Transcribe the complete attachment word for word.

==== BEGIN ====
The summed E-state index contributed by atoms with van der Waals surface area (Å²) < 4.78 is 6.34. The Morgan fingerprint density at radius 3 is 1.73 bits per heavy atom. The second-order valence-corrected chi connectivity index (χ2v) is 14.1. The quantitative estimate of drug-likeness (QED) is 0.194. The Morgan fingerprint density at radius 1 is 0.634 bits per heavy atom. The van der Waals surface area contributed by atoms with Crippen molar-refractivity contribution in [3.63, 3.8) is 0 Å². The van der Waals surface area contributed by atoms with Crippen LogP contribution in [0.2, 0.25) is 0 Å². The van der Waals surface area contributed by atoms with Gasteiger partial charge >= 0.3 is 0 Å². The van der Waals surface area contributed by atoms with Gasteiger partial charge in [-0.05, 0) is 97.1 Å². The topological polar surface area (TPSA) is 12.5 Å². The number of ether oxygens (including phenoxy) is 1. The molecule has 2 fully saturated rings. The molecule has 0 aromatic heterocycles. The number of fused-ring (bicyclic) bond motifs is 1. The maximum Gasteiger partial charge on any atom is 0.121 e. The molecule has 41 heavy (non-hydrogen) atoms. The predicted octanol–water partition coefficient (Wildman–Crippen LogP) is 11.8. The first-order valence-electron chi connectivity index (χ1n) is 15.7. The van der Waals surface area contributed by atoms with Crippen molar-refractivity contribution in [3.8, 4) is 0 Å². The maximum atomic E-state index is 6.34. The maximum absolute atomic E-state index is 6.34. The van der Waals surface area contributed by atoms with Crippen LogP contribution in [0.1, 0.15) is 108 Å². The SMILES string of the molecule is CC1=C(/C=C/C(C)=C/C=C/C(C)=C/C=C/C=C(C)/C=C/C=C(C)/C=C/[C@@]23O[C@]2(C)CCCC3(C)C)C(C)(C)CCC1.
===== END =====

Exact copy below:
The summed E-state index contributed by atoms with van der Waals surface area (Å²) < 4.78 is 6.34. The Morgan fingerprint density at radius 3 is 1.73 bits per heavy atom. The second-order valence-corrected chi connectivity index (χ2v) is 14.1. The quantitative estimate of drug-likeness (QED) is 0.194. The Morgan fingerprint density at radius 1 is 0.634 bits per heavy atom. The van der Waals surface area contributed by atoms with Crippen molar-refractivity contribution in [3.63, 3.8) is 0 Å². The van der Waals surface area contributed by atoms with Crippen LogP contribution in [0.2, 0.25) is 0 Å². The van der Waals surface area contributed by atoms with Gasteiger partial charge >= 0.3 is 0 Å². The van der Waals surface area contributed by atoms with Gasteiger partial charge in [-0.05, 0) is 97.1 Å². The topological polar surface area (TPSA) is 12.5 Å². The number of ether oxygens (including phenoxy) is 1. The molecule has 2 fully saturated rings. The molecule has 0 aromatic heterocycles. The number of fused-ring (bicyclic) bond motifs is 1. The maximum Gasteiger partial charge on any atom is 0.121 e. The molecule has 41 heavy (non-hydrogen) atoms. The predicted octanol–water partition coefficient (Wildman–Crippen LogP) is 11.8. The first-order valence-electron chi connectivity index (χ1n) is 15.7. The van der Waals surface area contributed by atoms with Crippen molar-refractivity contribution in [3.8, 4) is 0 Å². The maximum atomic E-state index is 6.34. The maximum absolute atomic E-state index is 6.34. The van der Waals surface area contributed by atoms with Crippen LogP contribution in [0.1, 0.15) is 108 Å². The SMILES string of the molecule is CC1=C(/C=C/C(C)=C/C=C/C(C)=C/C=C/C=C(C)/C=C/C=C(C)/C=C/[C@@]23O[C@]2(C)CCCC3(C)C)C(C)(C)CCC1.